Argentina: Support for the life and apostolate of 38 religious sisters in the poorest diocese of the country

For Father Werenfried van Straaten, the founder of the international Catholic pastoral charity Aid to the Church in Need (ACN), suffering and need were never an abstract problem. For him it was always about the individual, a person with a face and a name, a child of God. It is easy to feel no personal involvement with a statistic, and a mere number means little to us. But the fate of an individual person with a face and a name is not so easy to distance ourselves from, for it touches us inwardly, is a direct appeal to us personally. On his many travels around the world Father Werenfried encountered so many people living in poverty and destitution, in whom he saw God himself as weeping. They had names – Anna, Pablo and John, Maria and Miguel. He had looked them in the eyes, and what he had seen was for him a cry for help. He asked himself – and all of us – the question: „How is it that we are so comfortably situated? These people live beneath the same sun and the same stars as we do. God also created them on the sixth day, to be kings of creation. Where then is their kingdom? This trampling of their human dignity is a mortal sin against nature, a crying injustice. And we too will personally share in this injustice if we do not do everything in our power to banish it from the world – everything in our power!“

Not too many people know that there are regions in Argentina where people live in the direst poverty. One such region is a diocese with the long name of „San Roque de Presidencia Roque Sáenz Peña“. It is one of the poorest dioceses in the country and this, on paper, seemingly dry statistic is in reality a human crisis for those involved. Some of these people live in dirty, damp, unhealthy hovels or even under plastic sheeting. There are sick people barely being cared for, emaciated children whom you would more readily expect to see in Africa, living off little more than a little flour moistened in water, gaunt-looking mothers…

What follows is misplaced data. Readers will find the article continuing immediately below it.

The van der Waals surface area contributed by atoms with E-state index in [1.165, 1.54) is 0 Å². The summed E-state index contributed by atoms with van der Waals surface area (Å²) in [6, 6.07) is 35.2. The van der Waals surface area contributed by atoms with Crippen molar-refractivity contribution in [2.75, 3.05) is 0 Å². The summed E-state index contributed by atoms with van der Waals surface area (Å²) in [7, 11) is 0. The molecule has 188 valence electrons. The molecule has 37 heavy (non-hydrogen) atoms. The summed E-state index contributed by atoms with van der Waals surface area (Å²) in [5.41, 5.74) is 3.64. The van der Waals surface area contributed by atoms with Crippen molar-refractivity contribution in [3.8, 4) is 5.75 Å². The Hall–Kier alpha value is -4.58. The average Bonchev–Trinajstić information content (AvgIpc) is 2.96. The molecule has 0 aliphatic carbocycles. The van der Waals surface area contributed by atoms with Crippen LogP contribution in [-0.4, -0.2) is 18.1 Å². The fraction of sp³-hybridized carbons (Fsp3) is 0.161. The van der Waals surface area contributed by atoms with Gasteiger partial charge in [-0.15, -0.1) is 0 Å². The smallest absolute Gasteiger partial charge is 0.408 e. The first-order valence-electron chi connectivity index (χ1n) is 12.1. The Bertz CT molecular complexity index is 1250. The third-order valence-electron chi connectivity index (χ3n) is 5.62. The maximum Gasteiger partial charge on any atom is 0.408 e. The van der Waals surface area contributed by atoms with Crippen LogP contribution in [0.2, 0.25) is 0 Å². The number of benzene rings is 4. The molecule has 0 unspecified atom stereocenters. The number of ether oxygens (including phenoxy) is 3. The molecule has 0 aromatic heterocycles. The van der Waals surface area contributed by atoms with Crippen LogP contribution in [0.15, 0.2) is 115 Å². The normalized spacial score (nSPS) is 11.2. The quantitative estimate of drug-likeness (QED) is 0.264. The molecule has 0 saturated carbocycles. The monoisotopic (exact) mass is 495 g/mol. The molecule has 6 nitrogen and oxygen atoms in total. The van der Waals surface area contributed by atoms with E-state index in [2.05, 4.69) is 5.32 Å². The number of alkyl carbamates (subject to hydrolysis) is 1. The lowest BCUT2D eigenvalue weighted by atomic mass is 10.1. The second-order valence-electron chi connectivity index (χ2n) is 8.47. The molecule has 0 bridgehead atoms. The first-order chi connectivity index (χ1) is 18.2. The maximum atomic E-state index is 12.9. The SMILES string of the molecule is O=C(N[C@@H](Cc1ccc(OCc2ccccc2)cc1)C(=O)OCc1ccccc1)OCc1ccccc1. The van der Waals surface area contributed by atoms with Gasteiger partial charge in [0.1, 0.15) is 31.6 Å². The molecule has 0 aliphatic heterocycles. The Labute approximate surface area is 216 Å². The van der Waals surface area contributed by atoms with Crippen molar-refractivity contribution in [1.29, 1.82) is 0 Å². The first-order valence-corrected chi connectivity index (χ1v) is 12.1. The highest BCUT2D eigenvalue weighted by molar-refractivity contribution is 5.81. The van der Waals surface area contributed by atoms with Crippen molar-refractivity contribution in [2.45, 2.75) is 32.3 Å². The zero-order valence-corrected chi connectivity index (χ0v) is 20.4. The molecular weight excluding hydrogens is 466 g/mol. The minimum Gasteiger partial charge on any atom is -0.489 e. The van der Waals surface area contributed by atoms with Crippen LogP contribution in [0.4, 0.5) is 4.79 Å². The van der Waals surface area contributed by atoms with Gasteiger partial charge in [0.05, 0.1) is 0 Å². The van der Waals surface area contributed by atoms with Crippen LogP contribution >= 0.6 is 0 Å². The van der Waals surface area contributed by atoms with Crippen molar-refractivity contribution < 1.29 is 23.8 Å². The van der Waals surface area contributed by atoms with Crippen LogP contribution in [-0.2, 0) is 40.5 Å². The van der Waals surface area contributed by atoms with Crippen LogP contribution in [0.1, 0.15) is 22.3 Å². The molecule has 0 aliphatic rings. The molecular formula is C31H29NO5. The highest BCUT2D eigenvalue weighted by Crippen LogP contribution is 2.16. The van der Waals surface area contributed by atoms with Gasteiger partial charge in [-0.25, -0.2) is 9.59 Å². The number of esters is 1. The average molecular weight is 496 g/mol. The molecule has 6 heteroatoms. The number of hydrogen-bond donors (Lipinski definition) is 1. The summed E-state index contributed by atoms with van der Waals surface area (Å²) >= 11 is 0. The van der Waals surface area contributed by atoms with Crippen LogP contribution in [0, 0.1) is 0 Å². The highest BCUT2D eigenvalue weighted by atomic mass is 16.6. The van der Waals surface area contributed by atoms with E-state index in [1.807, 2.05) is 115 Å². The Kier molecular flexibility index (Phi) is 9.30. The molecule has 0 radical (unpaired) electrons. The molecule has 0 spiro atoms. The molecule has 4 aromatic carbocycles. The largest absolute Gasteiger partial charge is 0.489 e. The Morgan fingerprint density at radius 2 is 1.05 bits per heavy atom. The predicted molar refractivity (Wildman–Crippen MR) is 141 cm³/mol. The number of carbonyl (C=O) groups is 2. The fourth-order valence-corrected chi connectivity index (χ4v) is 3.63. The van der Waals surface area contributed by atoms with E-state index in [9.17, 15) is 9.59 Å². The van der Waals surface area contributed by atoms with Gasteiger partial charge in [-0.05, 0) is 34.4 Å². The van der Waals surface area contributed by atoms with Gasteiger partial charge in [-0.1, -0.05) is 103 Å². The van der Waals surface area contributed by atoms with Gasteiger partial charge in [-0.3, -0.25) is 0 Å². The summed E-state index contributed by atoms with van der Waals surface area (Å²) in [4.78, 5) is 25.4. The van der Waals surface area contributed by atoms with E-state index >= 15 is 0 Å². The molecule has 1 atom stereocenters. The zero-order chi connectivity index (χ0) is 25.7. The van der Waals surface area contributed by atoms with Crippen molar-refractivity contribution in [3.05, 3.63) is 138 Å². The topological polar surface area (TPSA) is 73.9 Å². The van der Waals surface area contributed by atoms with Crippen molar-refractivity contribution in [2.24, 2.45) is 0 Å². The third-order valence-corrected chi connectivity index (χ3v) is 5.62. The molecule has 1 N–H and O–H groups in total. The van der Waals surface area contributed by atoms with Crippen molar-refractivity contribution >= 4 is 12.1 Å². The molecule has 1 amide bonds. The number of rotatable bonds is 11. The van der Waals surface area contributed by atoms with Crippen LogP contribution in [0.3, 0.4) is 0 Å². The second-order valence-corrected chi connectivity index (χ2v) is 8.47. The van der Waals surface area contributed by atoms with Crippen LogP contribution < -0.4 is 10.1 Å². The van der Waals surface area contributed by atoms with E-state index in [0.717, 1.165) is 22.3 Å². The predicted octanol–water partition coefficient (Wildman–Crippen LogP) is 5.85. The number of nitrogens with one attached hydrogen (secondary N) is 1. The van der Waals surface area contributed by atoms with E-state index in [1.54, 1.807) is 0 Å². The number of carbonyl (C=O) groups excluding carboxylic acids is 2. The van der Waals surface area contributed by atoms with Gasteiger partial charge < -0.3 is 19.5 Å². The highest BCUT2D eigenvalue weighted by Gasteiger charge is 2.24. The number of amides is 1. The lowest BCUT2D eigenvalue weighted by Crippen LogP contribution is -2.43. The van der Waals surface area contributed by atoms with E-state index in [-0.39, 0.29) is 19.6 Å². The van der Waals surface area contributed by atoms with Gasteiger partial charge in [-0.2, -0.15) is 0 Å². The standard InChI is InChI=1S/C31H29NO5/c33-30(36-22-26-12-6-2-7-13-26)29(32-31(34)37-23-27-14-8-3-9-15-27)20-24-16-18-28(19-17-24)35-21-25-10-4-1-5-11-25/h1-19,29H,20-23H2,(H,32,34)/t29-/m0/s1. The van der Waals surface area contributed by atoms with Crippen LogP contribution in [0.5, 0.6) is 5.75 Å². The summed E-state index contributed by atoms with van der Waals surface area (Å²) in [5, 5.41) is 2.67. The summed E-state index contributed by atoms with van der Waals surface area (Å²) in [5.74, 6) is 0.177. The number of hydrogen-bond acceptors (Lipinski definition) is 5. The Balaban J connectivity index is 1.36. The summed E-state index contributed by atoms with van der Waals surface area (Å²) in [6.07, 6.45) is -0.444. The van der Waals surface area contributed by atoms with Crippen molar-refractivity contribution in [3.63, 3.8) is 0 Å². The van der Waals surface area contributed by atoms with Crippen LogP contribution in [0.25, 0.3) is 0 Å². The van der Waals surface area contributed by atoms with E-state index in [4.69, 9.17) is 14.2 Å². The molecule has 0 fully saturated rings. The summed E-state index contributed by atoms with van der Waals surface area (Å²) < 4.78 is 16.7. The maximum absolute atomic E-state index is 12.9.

The diocese covers a vast area of over 27,000 square miles (70,000 km²) in the north of the country, characterised mainly by savanna and dry forest land. It is home to the descendants of various indigenous tribes who in the past used to live as nomads. Many still live as hunter gatherers. But now the large Agro industries, which are encroaching ever further on their traditional territories, are increasingly restricting their traditional lifestyle, grubbing up the forest and establishing vast soya bean plantations. At the same time the goats and cattle of settlers and small farmers are eating the forest bare.

The Catholic Church is the only organisation supporting these people. But the distances are huge and there are only very few priests. Hence the support of the religious sisters is absolutely vital. At present there are 38 religious sisters from various different congregations working in the diocese. They are supporting the people in many ways and bringing home to them the fact that they are indeed children of God. They visit the families in the villages, care for the sick and elderly, pray with the people and, while bringing them urgent and vital help, at the same time manage to introduce a little light and laughter into their poverty stricken homes.

We regularly help these sisters and this year once again we plan to support them in their modest lifestyle, for all the work that they do is offered entirely free of charge. We have promised a total of 17,100 Euros to support their life and ministry – just 450 Euros per sister for an entire year.

My gift to support the ACN mission with the persecuted Christians and those in need.

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Founded in 1947 as a Catholic aid organization for war refugees and recognized as a papal foundation since 2011, ACN is dedicated to the service of Christians around the world, through information, prayer and action, wherever they are persecuted or oppressed or suffering material need. ACN supports every year an average of 6000 projects in close to 150 countries, thanks to private donations, as the foundation receives no public funding.